Source: Review copy from the publisher
Back Cover Description:
Gudrun’s Tapestry is a powerful, enchanting and vivid tale of a lone woman’s quest to face the Fifth century’s greatest terror, Attila the Hun. The only thing she bears is a cursed sword and a belief that she must act to preserve her people, the Burgundians. Along the way Gudrun unexpectedly discovers the capacity to love a man who may be a mortal enemy. She must embark on an inner journey to cope with adversity in the outer world. Grounded in history and loosely based on the Poetic Edda, Gudrun’s Tapestry takes the reader on a quest of self-discovery in a tale of magic and courage that resonates through the centuries to touch the reader’s heart and soul.
Author's Note: Gudrun's Tapestry is based on the "Sigurth" and "Guthrun" lays, as they appear in the Poetic Edda, and on the history of the Germanic and Hun tribes during the reign of Attila the Hun. While there were many instances where the legend and the history were close enough to be combined, where they were not, I took the liberty of creating the links that I imagined.
Gudrun's Tapestry was an enjoyable and interesting historical fiction with a bit of legend mixed in. The historical details were nicely woven into the story to bring the world alive in my imagination. The characters were interesting and seemed inclined to make enough bad decisions (with the help of a cursed sword) so as to make their lives...interesting...in a Hamlet-tragic sort of way.
The story started off with Gudrun arriving at the City of Attila with the intent of gifting him with a cursed sword as a way to avenge his army's slaughter of her tribe many years before. But once she finally gets it to him, the sword seems to bring him luck instead, and, as long as she's a prisoner, her only hope to hurry up Attila's death is to turn his loyal second-in-command into her ally.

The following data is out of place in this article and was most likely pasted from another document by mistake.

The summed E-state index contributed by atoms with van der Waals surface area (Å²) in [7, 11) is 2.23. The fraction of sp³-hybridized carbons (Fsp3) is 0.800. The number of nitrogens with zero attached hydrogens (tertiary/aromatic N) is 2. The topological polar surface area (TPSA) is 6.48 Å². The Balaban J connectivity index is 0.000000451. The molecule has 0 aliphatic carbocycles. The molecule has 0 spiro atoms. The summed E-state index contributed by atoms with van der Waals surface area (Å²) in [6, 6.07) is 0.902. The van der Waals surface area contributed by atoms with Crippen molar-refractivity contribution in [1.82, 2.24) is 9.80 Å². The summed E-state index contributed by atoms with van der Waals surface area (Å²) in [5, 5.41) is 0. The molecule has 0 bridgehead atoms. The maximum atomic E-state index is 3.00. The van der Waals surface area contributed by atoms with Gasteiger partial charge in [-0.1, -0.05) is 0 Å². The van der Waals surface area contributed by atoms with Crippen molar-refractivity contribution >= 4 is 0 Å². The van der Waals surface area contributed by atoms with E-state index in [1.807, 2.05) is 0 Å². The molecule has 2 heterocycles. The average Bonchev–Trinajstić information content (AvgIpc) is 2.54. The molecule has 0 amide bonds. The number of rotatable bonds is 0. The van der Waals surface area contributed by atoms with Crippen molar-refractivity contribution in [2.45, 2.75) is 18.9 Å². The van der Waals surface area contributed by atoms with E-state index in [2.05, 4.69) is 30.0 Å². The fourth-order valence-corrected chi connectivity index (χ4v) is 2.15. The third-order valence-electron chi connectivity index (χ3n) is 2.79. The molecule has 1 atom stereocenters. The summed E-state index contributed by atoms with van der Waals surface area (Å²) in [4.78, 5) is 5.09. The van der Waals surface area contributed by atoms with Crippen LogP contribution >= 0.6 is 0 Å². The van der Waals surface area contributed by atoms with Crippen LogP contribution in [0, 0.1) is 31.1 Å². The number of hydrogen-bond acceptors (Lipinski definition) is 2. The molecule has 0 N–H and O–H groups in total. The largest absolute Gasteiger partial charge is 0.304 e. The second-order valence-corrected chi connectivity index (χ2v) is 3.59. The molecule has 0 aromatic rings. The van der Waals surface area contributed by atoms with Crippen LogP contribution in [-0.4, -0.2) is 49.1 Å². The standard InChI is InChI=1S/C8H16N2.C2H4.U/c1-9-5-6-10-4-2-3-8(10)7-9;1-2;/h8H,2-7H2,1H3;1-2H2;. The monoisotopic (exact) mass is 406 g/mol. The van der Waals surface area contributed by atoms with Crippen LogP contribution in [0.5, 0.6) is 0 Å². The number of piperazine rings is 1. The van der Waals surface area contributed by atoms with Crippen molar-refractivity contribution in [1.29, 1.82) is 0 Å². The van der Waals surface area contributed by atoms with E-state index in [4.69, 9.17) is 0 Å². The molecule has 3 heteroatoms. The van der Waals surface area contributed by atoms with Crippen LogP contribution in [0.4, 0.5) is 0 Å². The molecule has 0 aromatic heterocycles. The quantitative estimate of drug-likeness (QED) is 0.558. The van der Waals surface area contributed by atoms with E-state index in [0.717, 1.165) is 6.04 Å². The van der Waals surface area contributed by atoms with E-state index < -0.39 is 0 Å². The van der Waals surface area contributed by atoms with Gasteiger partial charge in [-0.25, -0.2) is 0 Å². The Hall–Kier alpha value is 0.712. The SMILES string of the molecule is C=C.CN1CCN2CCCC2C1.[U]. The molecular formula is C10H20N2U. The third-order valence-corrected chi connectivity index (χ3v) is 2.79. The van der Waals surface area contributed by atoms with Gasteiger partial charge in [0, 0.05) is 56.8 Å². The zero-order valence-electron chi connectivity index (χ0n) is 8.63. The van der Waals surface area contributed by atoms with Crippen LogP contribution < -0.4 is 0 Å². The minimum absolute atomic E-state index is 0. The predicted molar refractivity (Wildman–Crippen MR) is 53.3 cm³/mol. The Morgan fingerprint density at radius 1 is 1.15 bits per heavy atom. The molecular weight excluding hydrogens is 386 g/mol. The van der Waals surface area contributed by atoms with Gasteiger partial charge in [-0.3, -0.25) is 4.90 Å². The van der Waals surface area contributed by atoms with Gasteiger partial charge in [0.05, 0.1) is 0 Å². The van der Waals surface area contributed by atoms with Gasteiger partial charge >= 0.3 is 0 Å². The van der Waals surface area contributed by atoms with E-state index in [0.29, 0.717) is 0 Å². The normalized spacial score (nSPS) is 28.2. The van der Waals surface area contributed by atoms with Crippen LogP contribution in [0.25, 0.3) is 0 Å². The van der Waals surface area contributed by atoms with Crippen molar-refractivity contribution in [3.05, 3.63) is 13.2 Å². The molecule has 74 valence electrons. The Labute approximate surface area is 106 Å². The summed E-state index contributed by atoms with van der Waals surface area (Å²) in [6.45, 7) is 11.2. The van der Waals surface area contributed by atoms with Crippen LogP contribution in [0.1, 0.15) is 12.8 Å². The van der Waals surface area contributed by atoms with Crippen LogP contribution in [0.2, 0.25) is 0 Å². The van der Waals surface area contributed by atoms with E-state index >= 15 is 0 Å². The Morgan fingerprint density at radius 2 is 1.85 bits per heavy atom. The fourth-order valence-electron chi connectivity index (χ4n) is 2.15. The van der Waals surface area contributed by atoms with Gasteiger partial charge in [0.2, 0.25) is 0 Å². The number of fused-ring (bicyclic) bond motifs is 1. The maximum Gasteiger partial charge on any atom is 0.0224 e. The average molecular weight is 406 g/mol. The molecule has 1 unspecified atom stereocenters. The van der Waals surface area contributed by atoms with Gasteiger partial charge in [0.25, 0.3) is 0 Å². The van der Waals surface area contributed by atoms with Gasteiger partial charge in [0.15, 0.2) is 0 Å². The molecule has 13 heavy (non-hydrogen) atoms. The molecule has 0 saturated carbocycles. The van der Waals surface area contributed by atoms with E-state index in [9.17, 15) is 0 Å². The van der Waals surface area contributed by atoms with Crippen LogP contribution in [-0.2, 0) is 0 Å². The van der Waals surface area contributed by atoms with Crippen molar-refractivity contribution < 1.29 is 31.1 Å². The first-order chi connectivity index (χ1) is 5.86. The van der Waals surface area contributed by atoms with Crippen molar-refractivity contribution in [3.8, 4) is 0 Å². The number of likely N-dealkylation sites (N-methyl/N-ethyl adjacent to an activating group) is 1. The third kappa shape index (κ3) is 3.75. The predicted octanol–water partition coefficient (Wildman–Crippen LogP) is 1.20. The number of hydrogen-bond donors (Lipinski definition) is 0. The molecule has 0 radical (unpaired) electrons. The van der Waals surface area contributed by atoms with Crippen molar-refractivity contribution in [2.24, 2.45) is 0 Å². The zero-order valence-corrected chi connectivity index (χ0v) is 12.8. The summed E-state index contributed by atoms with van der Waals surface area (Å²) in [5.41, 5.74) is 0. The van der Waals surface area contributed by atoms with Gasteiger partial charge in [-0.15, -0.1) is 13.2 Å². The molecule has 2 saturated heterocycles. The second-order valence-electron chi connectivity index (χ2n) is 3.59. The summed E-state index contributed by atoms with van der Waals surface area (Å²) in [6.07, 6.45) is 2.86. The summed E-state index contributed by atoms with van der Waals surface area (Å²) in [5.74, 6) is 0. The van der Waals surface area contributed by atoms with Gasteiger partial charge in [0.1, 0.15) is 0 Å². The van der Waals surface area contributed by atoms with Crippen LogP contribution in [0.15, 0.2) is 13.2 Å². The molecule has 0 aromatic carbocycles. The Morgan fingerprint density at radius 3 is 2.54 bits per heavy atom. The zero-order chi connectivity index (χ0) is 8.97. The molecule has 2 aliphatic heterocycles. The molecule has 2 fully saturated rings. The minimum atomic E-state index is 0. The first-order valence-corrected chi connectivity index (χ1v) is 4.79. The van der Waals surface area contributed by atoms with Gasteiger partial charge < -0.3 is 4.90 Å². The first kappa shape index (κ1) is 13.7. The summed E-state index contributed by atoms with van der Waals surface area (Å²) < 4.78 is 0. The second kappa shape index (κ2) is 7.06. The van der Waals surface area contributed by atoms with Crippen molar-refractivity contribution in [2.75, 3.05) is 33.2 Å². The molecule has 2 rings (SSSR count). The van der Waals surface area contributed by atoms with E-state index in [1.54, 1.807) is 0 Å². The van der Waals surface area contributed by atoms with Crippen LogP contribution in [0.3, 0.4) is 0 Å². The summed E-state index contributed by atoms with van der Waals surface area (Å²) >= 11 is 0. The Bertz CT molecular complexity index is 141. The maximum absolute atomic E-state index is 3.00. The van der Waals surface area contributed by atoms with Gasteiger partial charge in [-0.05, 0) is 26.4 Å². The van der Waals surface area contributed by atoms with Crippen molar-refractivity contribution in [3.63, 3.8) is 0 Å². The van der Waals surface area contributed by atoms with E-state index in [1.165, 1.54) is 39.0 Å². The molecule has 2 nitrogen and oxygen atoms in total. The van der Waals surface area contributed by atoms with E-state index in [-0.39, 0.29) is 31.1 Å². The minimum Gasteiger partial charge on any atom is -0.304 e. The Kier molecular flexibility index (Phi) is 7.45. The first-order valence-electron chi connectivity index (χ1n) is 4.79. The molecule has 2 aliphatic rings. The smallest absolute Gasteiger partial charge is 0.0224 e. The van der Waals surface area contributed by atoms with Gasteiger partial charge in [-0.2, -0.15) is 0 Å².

Periodically, the story switched back to the events that led to her bring the cursed sword to Attila. This section told of her love for Sigurd, a man intent on slaying a dragon to get gold, the cursed sword, and everlasting fame, and of another woman who coveted his love. I had no problem keeping track of the events in the two sections and enjoyed the greater action provided by the "leading up to Attila" portion of the story.
Which brings us to the novel's slower-the-typical pacing. It's partly due to Gudrun being stuck in a hut as a prisoner and forbidden to speak with anyone but Attila's second-in-command for a significant portion of the book. This part wasn't boring--there was plenty of verbal sparing and news of Attila's victories and such. There simply wasn't a lot of physical action. The action picked up as the story moved along, though, and the story had a satisfying ending.
There was no explicit sex and the only illicit sex (not by Gudrun) brought realistic consequences. There was no bad language. I'd recommend this well-written, clean novel to readers who enjoy historical fiction and/or who want to know a bit more about Attila the Hun.
If you've read this book, what do you think about it? I'd be honored if you wrote your own opinion of the book in the comments.
Excerpt from Chapter One
I fell to my knees at the stream, so eager to drink that I did not think to offer a prayer until afterward, when I was satisfied and my flask was full. I was exhausted. My skin was parched and I was filthy; but according to the map my brothers had given me, I was very near my destination. I left on foot, pulling my tired horse behind me.
I had not had a full night's rest since the terrain had changed. The land was flat here. There were no caves or rocky ledges where I could shelter myself. The forest, so sacred to my people, had long since been replaced by endless grasslands. As I trudged through them, I felt that I had left more than my loved ones behind.
When the sky darkened, I used the single live coal I carried from the previous night's fire to light my torch. I was sure that the light could be seen from some distance. I expected at every moment to hear the thunder of hooves beating on the arid earth. But on and on I walked, seeing no sight other than my own shadow in the gleam of the torch light and hearing no sound by that of my horse plodding along beside me.